A collaborative research project conducted by students at Virginia Highlands Community College and the University of Virginia’s College at Wise has resulted in a better understanding of Green Salamander populations and a September article in Herpetological Review.
The research began more than a decade ago and was aimed at determining the prevalence of harmful pathogens in Green Salamanders found in Dickenson, Scott, Washington and Wise counties. Biology students participating in the research were responsible for capturing and swabbing Green Salamanders for these pathogens, then recording and interpreting the results. They ultimately determined that Green Salamanders were infected with pathogens.
“There are really two great benefits to this research,” said Dr. Kevin Hamed, professor of biology at VHCC, who led the project. “We’ve made some important discoveries about the pathogens that might impact Green Salamander populations so we can take steps to better protect them. We’ve also given our students a unique opportunity to be involved in field research and publish their findings.”
The article is entitled “First Report of Ranavirus and Batrachochytrium dendrobatidis in Green Salamanders (Aneides aeneus) from Virginia, USA.” Herpetological Review is a peer-reviewed quarterly published by the Society for the Study of Amphibians and Reptiles.
Hamed began the project with a Virginia Community College System Paul Lee Professional Development grant in 2005. Subsequent funding was provided by the Virginia Department of Game and Inland Fisheries through a State Wildlife Grant from the U.S. Fish and Wildlife Service and the University Of Tennessee Institute of Agriculture. Students from UVa-Wise, working under the direction of Assistant Professor of Biology Wally Smith also joined the study, and additional funding was provided by the UVa-Wise Fellowship in the Natural Sciences endowment.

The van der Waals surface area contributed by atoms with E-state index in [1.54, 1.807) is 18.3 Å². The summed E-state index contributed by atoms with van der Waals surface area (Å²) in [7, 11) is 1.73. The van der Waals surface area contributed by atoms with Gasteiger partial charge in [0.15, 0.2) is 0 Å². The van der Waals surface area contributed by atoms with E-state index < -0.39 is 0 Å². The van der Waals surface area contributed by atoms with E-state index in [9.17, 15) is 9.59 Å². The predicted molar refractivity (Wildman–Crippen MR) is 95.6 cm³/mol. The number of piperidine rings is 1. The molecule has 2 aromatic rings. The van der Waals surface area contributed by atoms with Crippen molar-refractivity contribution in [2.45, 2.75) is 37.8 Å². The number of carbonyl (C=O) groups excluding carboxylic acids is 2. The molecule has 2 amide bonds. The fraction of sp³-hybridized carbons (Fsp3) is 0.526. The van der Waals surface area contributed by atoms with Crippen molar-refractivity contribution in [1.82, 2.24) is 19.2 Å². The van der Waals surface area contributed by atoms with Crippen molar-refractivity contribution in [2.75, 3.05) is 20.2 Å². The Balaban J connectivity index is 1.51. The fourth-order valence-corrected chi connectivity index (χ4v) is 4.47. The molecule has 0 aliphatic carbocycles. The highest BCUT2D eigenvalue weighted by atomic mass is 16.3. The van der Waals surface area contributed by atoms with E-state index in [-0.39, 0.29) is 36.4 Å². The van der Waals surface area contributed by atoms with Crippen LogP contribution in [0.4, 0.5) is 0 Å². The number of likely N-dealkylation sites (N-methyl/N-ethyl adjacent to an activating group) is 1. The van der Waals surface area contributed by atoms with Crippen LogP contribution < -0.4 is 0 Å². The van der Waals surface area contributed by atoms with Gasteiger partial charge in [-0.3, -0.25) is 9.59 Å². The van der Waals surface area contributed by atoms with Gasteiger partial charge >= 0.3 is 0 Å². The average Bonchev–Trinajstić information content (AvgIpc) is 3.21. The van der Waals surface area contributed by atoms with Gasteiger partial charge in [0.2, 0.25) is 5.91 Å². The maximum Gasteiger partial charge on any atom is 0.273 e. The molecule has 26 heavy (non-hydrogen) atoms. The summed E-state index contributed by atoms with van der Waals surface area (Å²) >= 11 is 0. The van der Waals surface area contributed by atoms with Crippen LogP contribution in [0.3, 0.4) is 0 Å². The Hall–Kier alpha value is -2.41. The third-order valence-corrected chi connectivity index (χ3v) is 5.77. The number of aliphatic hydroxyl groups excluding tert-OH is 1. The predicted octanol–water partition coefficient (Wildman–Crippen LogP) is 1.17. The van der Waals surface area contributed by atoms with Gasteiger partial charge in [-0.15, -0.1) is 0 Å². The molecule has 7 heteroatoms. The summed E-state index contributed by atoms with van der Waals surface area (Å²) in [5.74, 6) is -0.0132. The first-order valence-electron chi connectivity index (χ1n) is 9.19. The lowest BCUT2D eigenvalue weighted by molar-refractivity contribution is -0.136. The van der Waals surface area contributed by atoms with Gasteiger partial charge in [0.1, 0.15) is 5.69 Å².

“We were thrilled to be able to partner with Dr. Hamed and students on this project,” Dr. Smith said. “The Green Salamander is one of the most unique yet understudied salamander species in our part of Virginia, and this research puts us one step closer to developing the knowledge that will be necessary to effectively conserve this species in our region and beyond. We also are incredibly thankful to the local citizens who aided us by providing their own sightings of this species and helping us expand our knowledge of where Green Salamanders live across southwest Virginia. We hope to expand upon this citizen science aspect in the next phase of our research to better involve local residents in determining where this species lives in our region.”
The second phase of the research will take a closer look at Green Salamander habitats and factors that impact survival. Additional funding is currently being pursued, Hamed said.